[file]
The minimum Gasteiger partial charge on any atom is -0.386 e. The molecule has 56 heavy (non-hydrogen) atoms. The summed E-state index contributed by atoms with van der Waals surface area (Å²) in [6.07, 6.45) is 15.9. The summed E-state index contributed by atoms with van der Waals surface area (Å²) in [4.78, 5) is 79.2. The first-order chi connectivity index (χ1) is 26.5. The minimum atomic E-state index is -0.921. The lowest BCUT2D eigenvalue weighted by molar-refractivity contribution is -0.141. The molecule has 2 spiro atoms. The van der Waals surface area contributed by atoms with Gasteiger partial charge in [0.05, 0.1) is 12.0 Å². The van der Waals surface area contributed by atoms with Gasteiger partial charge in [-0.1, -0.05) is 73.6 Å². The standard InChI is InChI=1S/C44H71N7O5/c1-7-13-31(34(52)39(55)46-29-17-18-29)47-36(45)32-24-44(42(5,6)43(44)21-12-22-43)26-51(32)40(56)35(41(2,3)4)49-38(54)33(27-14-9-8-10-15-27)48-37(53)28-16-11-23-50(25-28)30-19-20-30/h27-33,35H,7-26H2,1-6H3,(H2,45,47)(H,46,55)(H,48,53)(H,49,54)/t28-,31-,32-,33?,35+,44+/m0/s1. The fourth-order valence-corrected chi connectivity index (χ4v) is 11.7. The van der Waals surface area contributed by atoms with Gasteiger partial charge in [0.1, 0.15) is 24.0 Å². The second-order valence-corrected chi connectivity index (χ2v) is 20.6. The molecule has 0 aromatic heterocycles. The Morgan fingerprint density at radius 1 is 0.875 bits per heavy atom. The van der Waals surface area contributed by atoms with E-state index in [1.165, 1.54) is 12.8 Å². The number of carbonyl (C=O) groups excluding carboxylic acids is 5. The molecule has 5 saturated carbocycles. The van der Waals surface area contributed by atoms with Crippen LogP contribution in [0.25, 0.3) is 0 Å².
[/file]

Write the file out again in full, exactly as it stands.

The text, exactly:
The minimum Gasteiger partial charge on any atom is -0.386 e. The molecule has 56 heavy (non-hydrogen) atoms. The summed E-state index contributed by atoms with van der Waals surface area (Å²) in [6.07, 6.45) is 15.9. The summed E-state index contributed by atoms with van der Waals surface area (Å²) in [4.78, 5) is 79.2. The first-order chi connectivity index (χ1) is 26.5. The minimum atomic E-state index is -0.921. The lowest BCUT2D eigenvalue weighted by molar-refractivity contribution is -0.141. The molecule has 2 spiro atoms. The van der Waals surface area contributed by atoms with Gasteiger partial charge in [0.05, 0.1) is 12.0 Å². The van der Waals surface area contributed by atoms with Gasteiger partial charge in [-0.1, -0.05) is 73.6 Å². The standard InChI is InChI=1S/C44H71N7O5/c1-7-13-31(34(52)39(55)46-29-17-18-29)47-36(45)32-24-44(42(5,6)43(44)21-12-22-43)26-51(32)40(56)35(41(2,3)4)49-38(54)33(27-14-9-8-10-15-27)48-37(53)28-16-11-23-50(25-28)30-19-20-30/h27-33,35H,7-26H2,1-6H3,(H2,45,47)(H,46,55)(H,48,53)(H,49,54)/t28-,31-,32-,33?,35+,44+/m0/s1. The fourth-order valence-corrected chi connectivity index (χ4v) is 11.7. The van der Waals surface area contributed by atoms with Gasteiger partial charge in [0.1, 0.15) is 24.0 Å². The second-order valence-corrected chi connectivity index (χ2v) is 20.6. The molecule has 0 aromatic heterocycles. The Morgan fingerprint density at radius 1 is 0.875 bits per heavy atom. The van der Waals surface area contributed by atoms with E-state index in [1.165, 1.54) is 12.8 Å². The number of carbonyl (C=O) groups excluding carboxylic acids is 5. The molecule has 5 saturated carbocycles. The van der Waals surface area contributed by atoms with Crippen LogP contribution in [0.25, 0.3) is 0 Å².